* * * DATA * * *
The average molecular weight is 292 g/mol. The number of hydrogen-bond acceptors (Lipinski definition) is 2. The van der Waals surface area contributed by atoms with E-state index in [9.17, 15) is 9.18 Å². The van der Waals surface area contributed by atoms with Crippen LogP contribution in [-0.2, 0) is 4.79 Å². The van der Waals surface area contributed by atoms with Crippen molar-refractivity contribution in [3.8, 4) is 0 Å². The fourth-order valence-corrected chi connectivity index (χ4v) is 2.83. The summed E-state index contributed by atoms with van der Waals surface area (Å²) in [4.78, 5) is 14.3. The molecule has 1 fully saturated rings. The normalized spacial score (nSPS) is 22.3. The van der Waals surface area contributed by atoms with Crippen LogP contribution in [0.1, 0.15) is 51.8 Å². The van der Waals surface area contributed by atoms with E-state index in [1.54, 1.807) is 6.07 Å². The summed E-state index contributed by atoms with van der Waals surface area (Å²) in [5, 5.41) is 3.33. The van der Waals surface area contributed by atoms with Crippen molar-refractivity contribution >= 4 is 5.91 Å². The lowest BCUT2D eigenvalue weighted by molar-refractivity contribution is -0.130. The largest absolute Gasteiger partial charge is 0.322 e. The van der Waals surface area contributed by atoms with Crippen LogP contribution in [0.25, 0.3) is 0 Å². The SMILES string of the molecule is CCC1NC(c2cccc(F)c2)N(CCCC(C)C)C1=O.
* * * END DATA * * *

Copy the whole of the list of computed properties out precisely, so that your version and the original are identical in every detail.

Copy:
The average molecular weight is 292 g/mol. The number of hydrogen-bond acceptors (Lipinski definition) is 2. The van der Waals surface area contributed by atoms with E-state index in [9.17, 15) is 9.18 Å². The van der Waals surface area contributed by atoms with Crippen LogP contribution in [-0.2, 0) is 4.79 Å². The van der Waals surface area contributed by atoms with Crippen molar-refractivity contribution in [3.8, 4) is 0 Å². The fourth-order valence-corrected chi connectivity index (χ4v) is 2.83. The summed E-state index contributed by atoms with van der Waals surface area (Å²) in [4.78, 5) is 14.3. The molecule has 1 fully saturated rings. The normalized spacial score (nSPS) is 22.3. The van der Waals surface area contributed by atoms with Crippen LogP contribution in [0.1, 0.15) is 51.8 Å². The van der Waals surface area contributed by atoms with E-state index in [1.54, 1.807) is 6.07 Å². The summed E-state index contributed by atoms with van der Waals surface area (Å²) in [5, 5.41) is 3.33. The van der Waals surface area contributed by atoms with Crippen molar-refractivity contribution >= 4 is 5.91 Å². The lowest BCUT2D eigenvalue weighted by molar-refractivity contribution is -0.130. The largest absolute Gasteiger partial charge is 0.322 e. The van der Waals surface area contributed by atoms with Crippen LogP contribution in [0.25, 0.3) is 0 Å². The SMILES string of the molecule is CCC1NC(c2cccc(F)c2)N(CCCC(C)C)C1=O.